Posts Tagged ‘social connectedness’

In a poll conducted by Forbes Health in 2022, 59% of respondents felt that since the pandemic it has become harder for them to form new adult relationships. Pandemic aside, there are many other life events, such as moving or changing employment, which can leave your social circle slim. If you are feeling the same, there are a few ways that you can work on meeting new people and reestablish existing relationships.

Why can’t we just stay home forever? We are social creatures, and socializing does not just improve our mood, but also our health. The Mayo Clinic shares that having positive friendships can:

  • Help combat feelings of loneliness and depression, which can cause isolation
  • Increase happy feelings and decrease stress
  • Good relationships can be a support system for negative times
  • Can encourage you to make better lifestyle choices
  • Give you a sense of belonging or purpose
  • Can help to lower blood pressure and body mass index.

University of Maryland professor, Marisa Franco, gave an interview in 2022 on why as adults we struggle making new friends.  She states that the organic nature in which we gained friends as a child changes with age. With busier schedules and more strict boundaries, making new friends must be intentional. She reports that we tend to be too hard on ourselves as we age, and it is easier for us to feel unliked by new people despite evidence of the contrary. This is when loneliness can become a self-fulfilling prophecy.

You might be wondering where or how to start meeting all these awesome potential friends? Psychiatrist Roxanna Namavar shares some tips to keep in mind:

  • Approach new people and activities with positivity, focusing on what feels good.
  • Create your circle of friends around the parts of your life you enjoy.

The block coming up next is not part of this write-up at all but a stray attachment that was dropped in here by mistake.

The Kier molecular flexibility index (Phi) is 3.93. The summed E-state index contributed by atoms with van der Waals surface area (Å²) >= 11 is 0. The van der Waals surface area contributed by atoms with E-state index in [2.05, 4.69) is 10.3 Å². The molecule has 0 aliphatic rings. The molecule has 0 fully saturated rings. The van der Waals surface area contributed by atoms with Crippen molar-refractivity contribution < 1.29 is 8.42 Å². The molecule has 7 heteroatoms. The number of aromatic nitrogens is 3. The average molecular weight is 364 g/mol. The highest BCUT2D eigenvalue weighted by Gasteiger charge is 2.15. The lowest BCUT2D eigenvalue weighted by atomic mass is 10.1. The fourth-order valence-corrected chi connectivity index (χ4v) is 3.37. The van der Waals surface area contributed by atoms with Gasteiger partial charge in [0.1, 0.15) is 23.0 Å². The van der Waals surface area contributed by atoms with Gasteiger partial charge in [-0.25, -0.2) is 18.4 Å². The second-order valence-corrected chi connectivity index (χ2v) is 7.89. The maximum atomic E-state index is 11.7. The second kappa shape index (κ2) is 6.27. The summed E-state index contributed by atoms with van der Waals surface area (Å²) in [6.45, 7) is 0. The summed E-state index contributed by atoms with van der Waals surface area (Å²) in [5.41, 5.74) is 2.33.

• Take some time to research groups that may interest you. This might require you to update your social media skills to groups and community activities you may not have been aware of.
  • Ask questions about your new friend. This will help build a relationship better than just talking about yourself.
  • Is there a casual acquaintance you can get to know better?
  • Do not be afraid to say ‘yes,’ initiate activities, or be vulnerable.

Additionally, older adults may have added anxiety about returning to social gatherings. AARP shares that some people may feel more confident about spending time with others who may be vaccinated. But having those conversations with friends and family may lead to more stress. It is okay to tell other’s that you are not ready to join large gatherings yet. Coming up with alternative activities that would make you more comfortable will help others to know that you still value time with them. Likewise, be patient with others who are not comfortable with your own invitations to gather.

As stated earlier, positive friendships are the key. When working on friendships aim for quality over quantity. Keeping friendships takes time and effort, but they are worth it.

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Star_Spangled_Banner_Flag_on_display_at_the_Smithsonian's_National_Museum_of_History_and_Technology,_around_1964One evening, while walking down the midway at our recent county fair, I stopped when I heard the start of  “The Star Spangled Banner”.  People around me also stopped and stood quietly, some with their hands over their heart.  Another night, when I happened to be in our OSU Extension booth talking with two FFA members, it started to play, and without saying a word we put our hands over our hearts and listened.  The gentleman in in the booth next to me, after realizing what was happening, stood quickly and took his hat off.